Let $N$ be the set of natural numbers, $S$ be the set of finite binary sequences, and

$Q = [N \rightarrow N] \times [N \rightarrow N],$

where $[N \rightarrow N]$ is the set of all computable functions on natural numbers.

Then, let us consider the family of *primitive blind automata*

$A_p = (Q, \{p\}, Q, \delta, \delta)$

parameterized by a pair $p \in S \times S, \quad$ whose transition function is defined as follows:

$δ(f_0, f_1, x_1 \dots x_m, y_1 \dots y_n) = (f_0, f'_1), \quad$ where

$f'_1(k) = f_{y_n}(\dots f_{y_1}(1) \dots), \quad$ when $k = f_{x_m}(\dots f_{x_1}(1) \dots);$

$f'_1(k) = f_1(k), \quad$ when $k \neq f_{x_m}(\dots f_{x_1}(1) \dots).$

Are there Turing-complete primitive blind automata?

We are looking for $p$ of minimal length that makes $A_p$ Turing-complete.

## Remarks

The input alphabet is a set of one element. The output is the current state. Let us notice that for any pair $p \in S \times S, \quad$ there are states of $A_p$ that do not change during transition. Thus, one option of halt is to reach a dead-end state. In other words, the computation stops when the current state is a fixed point for the transition function. Such automata are Turing-complete iff there is a way to encode any recursive function into an initial state, for example in the form of lambda terms or interaction nets by Lafont. The encoding has to be an algorithm that eventually halts for any lambda term or any equivalent structure.

Each state $q = (f_0, f_1)$ of a primitive blind automaton can also be described itself as an automaton

$M_{f_0, f_1} = (N, \{0, 1\}, N, \phi_{f_0, f_1}, \phi_{f_0, f_1}), \quad$ where $\phi_{f_0, f_1}(n, b) = f_b(n).$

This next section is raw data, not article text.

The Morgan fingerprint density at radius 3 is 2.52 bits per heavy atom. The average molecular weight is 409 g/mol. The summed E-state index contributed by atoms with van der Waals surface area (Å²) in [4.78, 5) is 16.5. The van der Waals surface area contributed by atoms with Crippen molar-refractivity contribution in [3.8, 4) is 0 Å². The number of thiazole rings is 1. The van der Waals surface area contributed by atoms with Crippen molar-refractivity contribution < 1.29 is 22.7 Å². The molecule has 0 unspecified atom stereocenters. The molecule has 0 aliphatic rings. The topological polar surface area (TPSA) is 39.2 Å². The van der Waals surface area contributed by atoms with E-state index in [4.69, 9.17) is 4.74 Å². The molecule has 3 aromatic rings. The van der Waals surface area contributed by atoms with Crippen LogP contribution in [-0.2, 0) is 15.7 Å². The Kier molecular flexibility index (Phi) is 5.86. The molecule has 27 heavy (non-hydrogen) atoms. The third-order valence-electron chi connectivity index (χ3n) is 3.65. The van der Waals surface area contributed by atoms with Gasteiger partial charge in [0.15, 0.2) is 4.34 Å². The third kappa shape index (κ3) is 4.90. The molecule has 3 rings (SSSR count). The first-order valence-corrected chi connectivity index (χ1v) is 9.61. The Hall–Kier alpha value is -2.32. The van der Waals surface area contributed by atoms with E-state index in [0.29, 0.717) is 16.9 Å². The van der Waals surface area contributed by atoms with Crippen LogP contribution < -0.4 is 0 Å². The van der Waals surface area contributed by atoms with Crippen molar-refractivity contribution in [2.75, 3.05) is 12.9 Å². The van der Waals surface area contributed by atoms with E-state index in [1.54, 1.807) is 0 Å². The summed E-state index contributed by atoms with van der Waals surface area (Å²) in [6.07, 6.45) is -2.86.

Alternatively, each state $(f_0, f_1)$ can be thought of as an infinite directed graph with exactly two arrows from each node, the arrows being labeled $0$ and $1. \quad$ The node corresponding to the natural number 1 is considered as the root node of the graph. During transition, the first binary sequence in $p$ represents a path (from the root node) to the node whose arrow labeled $1$ is changed to point to the node through the path corresponding to the second binary sequence in $p.$

For example, let $q = (f_0, f_1)$ and $p = (10, 011). \quad$ Then, in the graph $q′ = \delta(q, p)$ the arrow labeled $1$ from the node $f_0(f_1(1))$ points to the node $f_1(f_1(f_0(1))), \quad$ and this arrow is the only difference between the graphs $q$ and $q'.$

So far, we have found $(1111, 11010)$ as a possible candidate for a universal primitive blind automaton. For this pair of binary sequences, the states not necessary leading to a dead-end state break into the following three types.

- When $f_1(f_1(1)) = 1.$
- When $f_1(f_1(f_1(1))) = 1.$
- When $f_1(f_1(f_1(f_1(1)))) = 1.$

In a state of type (2), a node $f_1(1) \neq 1$ changes; let us call it "writing". In turn, (1) and (3) change the root node; let us call them "next". (1) and (2) leave a node whose arrow labeled 1 points to the root node, while (3) leaves a linked list of three nodes ending with the root node. Thus, a rewriting scenario is possible for an arbitrary node $n. \quad$ Namely, there is a state that leads to "writing" $n, \quad$ switching "next" to some other node $x \neq n, \quad$ switching back to $n$, and "writing" $n$ again with another value.

Although the question about universality of $A_{1111, 11010}$ still remains open, we found that if the first binary sequence in the pair is shorter than $1111, \quad$ then there will not be any rewriting scenarios for an arbitrary node.